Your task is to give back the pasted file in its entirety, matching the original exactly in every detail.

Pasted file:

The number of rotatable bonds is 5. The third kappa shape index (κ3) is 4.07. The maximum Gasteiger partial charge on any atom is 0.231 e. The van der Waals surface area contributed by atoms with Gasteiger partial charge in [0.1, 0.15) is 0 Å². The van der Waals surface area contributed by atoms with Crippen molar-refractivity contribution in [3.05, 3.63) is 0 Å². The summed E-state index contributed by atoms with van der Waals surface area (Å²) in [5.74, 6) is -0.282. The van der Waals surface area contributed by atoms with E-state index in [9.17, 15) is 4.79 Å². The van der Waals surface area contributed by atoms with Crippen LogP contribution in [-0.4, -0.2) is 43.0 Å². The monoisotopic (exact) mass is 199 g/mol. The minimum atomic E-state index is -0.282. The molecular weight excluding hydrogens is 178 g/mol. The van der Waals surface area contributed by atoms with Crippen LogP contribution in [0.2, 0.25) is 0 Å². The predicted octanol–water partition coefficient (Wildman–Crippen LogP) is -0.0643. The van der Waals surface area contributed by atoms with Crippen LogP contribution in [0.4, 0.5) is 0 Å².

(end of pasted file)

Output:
The number of rotatable bonds is 5. The third kappa shape index (κ3) is 4.07. The maximum Gasteiger partial charge on any atom is 0.231 e. The van der Waals surface area contributed by atoms with Gasteiger partial charge in [0.1, 0.15) is 0 Å². The van der Waals surface area contributed by atoms with Crippen molar-refractivity contribution in [3.05, 3.63) is 0 Å². The summed E-state index contributed by atoms with van der Waals surface area (Å²) in [5.74, 6) is -0.282. The van der Waals surface area contributed by atoms with E-state index in [9.17, 15) is 4.79 Å². The van der Waals surface area contributed by atoms with Crippen LogP contribution in [-0.4, -0.2) is 43.0 Å². The monoisotopic (exact) mass is 199 g/mol. The minimum atomic E-state index is -0.282. The molecular weight excluding hydrogens is 178 g/mol. The van der Waals surface area contributed by atoms with Crippen LogP contribution in [0.2, 0.25) is 0 Å². The predicted octanol–water partition coefficient (Wildman–Crippen LogP) is -0.0643. The van der Waals surface area contributed by atoms with Crippen LogP contribution in [0.4, 0.5) is 0 Å².